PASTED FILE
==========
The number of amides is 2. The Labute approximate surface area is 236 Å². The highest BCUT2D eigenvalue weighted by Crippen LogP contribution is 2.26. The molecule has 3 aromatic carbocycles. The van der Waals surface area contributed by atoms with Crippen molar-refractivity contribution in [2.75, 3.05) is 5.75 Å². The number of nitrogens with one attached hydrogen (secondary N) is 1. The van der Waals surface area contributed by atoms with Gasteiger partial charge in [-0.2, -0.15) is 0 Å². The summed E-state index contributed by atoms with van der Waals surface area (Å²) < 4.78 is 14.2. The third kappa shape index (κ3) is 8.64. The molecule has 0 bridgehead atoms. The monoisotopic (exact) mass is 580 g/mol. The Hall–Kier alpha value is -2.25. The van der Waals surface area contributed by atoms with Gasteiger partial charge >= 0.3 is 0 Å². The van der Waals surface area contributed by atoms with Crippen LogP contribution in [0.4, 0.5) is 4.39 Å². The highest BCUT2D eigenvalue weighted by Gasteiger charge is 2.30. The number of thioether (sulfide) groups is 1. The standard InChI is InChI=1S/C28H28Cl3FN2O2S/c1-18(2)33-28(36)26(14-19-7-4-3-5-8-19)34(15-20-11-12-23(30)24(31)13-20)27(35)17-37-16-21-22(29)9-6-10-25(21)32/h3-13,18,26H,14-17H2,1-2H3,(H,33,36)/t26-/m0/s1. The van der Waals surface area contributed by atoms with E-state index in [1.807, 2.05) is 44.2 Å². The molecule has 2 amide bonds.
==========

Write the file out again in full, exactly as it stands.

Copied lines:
The number of amides is 2. The Labute approximate surface area is 236 Å². The highest BCUT2D eigenvalue weighted by Crippen LogP contribution is 2.26. The molecule has 3 aromatic carbocycles. The van der Waals surface area contributed by atoms with Crippen molar-refractivity contribution in [2.75, 3.05) is 5.75 Å². The number of nitrogens with one attached hydrogen (secondary N) is 1. The van der Waals surface area contributed by atoms with Gasteiger partial charge in [-0.2, -0.15) is 0 Å². The summed E-state index contributed by atoms with van der Waals surface area (Å²) < 4.78 is 14.2. The third kappa shape index (κ3) is 8.64. The molecule has 0 bridgehead atoms. The monoisotopic (exact) mass is 580 g/mol. The Hall–Kier alpha value is -2.25. The van der Waals surface area contributed by atoms with Gasteiger partial charge >= 0.3 is 0 Å². The van der Waals surface area contributed by atoms with Crippen LogP contribution in [0.4, 0.5) is 4.39 Å². The highest BCUT2D eigenvalue weighted by Gasteiger charge is 2.30. The number of thioether (sulfide) groups is 1. The standard InChI is InChI=1S/C28H28Cl3FN2O2S/c1-18(2)33-28(36)26(14-19-7-4-3-5-8-19)34(15-20-11-12-23(30)24(31)13-20)27(35)17-37-16-21-22(29)9-6-10-25(21)32/h3-13,18,26H,14-17H2,1-2H3,(H,33,36)/t26-/m0/s1. The van der Waals surface area contributed by atoms with E-state index in [1.807, 2.05) is 44.2 Å². The molecule has 2 amide bonds.